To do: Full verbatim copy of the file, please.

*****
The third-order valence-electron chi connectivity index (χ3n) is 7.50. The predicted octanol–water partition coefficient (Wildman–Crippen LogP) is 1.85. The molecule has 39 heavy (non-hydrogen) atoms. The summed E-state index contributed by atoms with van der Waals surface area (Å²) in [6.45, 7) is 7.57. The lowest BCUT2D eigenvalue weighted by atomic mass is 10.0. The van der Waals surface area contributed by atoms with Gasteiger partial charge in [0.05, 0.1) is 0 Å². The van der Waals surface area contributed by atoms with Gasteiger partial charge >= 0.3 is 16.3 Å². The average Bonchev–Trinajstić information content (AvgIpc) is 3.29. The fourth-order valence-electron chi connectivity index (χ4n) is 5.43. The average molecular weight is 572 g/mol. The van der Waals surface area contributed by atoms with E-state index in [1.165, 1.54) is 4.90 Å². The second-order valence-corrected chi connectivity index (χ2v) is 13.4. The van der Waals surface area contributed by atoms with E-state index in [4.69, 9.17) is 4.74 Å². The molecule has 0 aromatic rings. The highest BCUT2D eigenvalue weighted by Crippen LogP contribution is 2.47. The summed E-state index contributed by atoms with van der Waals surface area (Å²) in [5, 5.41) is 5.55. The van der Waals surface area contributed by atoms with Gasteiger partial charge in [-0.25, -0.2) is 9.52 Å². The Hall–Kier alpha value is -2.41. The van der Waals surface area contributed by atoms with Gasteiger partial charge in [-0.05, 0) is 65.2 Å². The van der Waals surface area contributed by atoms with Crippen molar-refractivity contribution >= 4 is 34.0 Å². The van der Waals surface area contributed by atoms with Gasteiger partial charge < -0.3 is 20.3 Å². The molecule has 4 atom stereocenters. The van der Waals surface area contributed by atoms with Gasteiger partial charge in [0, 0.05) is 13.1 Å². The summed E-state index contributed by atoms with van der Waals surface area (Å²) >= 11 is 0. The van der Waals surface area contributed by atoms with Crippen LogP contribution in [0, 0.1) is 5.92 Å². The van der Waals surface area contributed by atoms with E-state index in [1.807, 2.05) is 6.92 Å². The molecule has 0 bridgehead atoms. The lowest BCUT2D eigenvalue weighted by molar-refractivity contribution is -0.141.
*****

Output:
The third-order valence-electron chi connectivity index (χ3n) is 7.50. The predicted octanol–water partition coefficient (Wildman–Crippen LogP) is 1.85. The molecule has 39 heavy (non-hydrogen) atoms. The summed E-state index contributed by atoms with van der Waals surface area (Å²) in [6.45, 7) is 7.57. The lowest BCUT2D eigenvalue weighted by atomic mass is 10.0. The van der Waals surface area contributed by atoms with Gasteiger partial charge in [0.05, 0.1) is 0 Å². The van der Waals surface area contributed by atoms with Gasteiger partial charge >= 0.3 is 16.3 Å². The average Bonchev–Trinajstić information content (AvgIpc) is 3.29. The fourth-order valence-electron chi connectivity index (χ4n) is 5.43. The average molecular weight is 572 g/mol. The van der Waals surface area contributed by atoms with E-state index in [1.165, 1.54) is 4.90 Å². The second-order valence-corrected chi connectivity index (χ2v) is 13.4. The van der Waals surface area contributed by atoms with E-state index in [4.69, 9.17) is 4.74 Å². The molecule has 0 aromatic rings. The highest BCUT2D eigenvalue weighted by Crippen LogP contribution is 2.47. The summed E-state index contributed by atoms with van der Waals surface area (Å²) in [5, 5.41) is 5.55. The van der Waals surface area contributed by atoms with Gasteiger partial charge in [-0.25, -0.2) is 9.52 Å². The Hall–Kier alpha value is -2.41. The van der Waals surface area contributed by atoms with Gasteiger partial charge in [-0.05, 0) is 65.2 Å². The van der Waals surface area contributed by atoms with Crippen molar-refractivity contribution >= 4 is 34.0 Å². The van der Waals surface area contributed by atoms with Gasteiger partial charge < -0.3 is 20.3 Å². The molecule has 4 atom stereocenters. The van der Waals surface area contributed by atoms with Gasteiger partial charge in [0, 0.05) is 13.1 Å². The summed E-state index contributed by atoms with van der Waals surface area (Å²) >= 11 is 0. The van der Waals surface area contributed by atoms with Crippen LogP contribution in [0, 0.1) is 5.92 Å². The van der Waals surface area contributed by atoms with E-state index in [1.807, 2.05) is 6.92 Å². The molecule has 0 bridgehead atoms. The lowest BCUT2D eigenvalue weighted by molar-refractivity contribution is -0.141.